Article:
Proconvulsant effects of hippocampal DA and 5-HT

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Perfusion of rat hippocampus with 4, 8 and 10 nm DA or 5-HT gives rise to non-protective EC concentrations. In particular, 10 nm perfusions are proconvulsant, since seizures were more severe compared with control conditions. Okada et al. (1997) also showed that toxic phenytoin doses trigger generalized tonic-clonic seizures accompanied by approximately 600% increases in hippocampal and striatal monoamine levels, which were considered partially responsible for this paradoxical intoxication. Carbamazepine and lamotrigine have also been associated with similar toxic effects and interferences with monoaminergic function. Apparently, as long as pharmacologically-induced hippocampal DA and 5-HT increases remain within the anticonvulsant range, seizures remain absent, whereas seizures as a side-effect of monoaminergic drugs are to be expected after inducing high monoamine levels.

Which neurobiochemical processes can be held responsible for these paradoxical effects?

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Dex-fenfluramine, amphetamine analogues and apomorphine are anticonvulsant under most circumstances (Weinshenker and Szot 2002; Zagnoni and Albano 2002) but possess in vivo epileptogenic effects at high doses (Hanson et al. 1999). On the basis of similar neurobiochemical effects (monoamine increases in hippocampus, striatum and nucleus accumbens), some authors have suggested that these substances may share a common neurotoxic mechanism of action (Ricaurte et al. 1991; Sabol et al. 1992; Stephans and Yamamoto 1994) in which Glu might play a crucial role (Sonsalla et al. 1991; Colado et al. 1993; Okada et al. 1995; Ohmori et al. 1996; Bouron and Reuter 1999). Elevated Glu levels are presumed to elicit morphological neuronal changes, are involved in NMDA receptor-mediated excitotoxicity and play a critical role in epileptogenesis (Isokawa and Mello 1991; Meldrum 1994; Smolders et al. 1997a, 2002). Toxic doses of dex-fenfluramine (10 mg/kg) and methamphetamine (5 mg/kg), respectively, increased 5-HT (> 1000%) and DA (> 2000%) overflow in different brain regions, thereby abundantly exceeding the currently determined anticonvulsant ranges and thus reaching proconvulsant concentrations (Sabol et al. 1992; Puig de Parada et al. 1995; Rocher and Gardier 2001). In most cases, these monoamine increases were accompanied by concomitant increases in Glu, similar to the Glu increases observed after 10 nm DA or 5-HT perfusion in this study. Our results clearly show facilitatory effects on hippocampal Glu, with aggravation of the pilocarpine-induced seizure symptoms, during 10 nm DA and 5-HT co-perfusion. We also demonstrated that such facilitation does not occur at lower perfusion concentrations.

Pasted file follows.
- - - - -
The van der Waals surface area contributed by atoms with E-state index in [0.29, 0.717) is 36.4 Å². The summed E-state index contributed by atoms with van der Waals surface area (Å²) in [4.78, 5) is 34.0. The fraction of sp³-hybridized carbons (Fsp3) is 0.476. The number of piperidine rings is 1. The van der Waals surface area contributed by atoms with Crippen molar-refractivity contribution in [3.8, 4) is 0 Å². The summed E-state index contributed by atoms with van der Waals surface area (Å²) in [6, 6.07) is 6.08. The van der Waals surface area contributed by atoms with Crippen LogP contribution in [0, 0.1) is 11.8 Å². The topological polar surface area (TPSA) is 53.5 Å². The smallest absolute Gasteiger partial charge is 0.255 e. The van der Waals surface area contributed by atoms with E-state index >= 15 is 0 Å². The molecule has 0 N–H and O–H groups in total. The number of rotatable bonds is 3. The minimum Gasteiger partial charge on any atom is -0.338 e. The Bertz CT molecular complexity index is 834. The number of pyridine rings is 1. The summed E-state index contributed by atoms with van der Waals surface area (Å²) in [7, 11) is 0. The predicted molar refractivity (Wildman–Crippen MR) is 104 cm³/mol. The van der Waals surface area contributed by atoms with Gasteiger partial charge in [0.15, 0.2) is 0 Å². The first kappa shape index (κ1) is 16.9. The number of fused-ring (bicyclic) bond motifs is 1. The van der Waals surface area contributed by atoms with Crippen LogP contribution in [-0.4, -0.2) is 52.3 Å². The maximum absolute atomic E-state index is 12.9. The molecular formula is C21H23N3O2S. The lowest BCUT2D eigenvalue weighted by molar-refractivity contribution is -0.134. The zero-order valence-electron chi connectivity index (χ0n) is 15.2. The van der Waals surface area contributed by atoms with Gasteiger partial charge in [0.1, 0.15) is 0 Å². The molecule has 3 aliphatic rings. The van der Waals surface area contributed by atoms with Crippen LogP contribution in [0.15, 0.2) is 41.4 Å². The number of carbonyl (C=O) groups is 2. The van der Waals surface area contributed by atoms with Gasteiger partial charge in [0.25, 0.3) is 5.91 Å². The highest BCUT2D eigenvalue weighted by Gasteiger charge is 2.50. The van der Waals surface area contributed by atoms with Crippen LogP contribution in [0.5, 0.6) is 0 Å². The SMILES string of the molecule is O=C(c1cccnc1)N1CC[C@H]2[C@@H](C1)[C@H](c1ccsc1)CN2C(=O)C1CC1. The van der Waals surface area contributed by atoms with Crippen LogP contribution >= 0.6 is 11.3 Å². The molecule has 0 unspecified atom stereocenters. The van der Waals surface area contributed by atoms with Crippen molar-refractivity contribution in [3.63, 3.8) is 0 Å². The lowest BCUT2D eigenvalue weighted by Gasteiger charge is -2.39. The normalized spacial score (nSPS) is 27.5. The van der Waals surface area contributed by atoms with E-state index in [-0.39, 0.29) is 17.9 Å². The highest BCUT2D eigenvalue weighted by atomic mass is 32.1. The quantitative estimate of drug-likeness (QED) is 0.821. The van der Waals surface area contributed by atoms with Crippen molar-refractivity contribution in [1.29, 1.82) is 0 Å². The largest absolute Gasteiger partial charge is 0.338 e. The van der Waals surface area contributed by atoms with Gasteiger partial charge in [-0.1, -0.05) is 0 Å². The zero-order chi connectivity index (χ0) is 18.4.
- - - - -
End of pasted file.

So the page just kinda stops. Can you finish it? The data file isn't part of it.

Alteration of the excitation-inhibition balance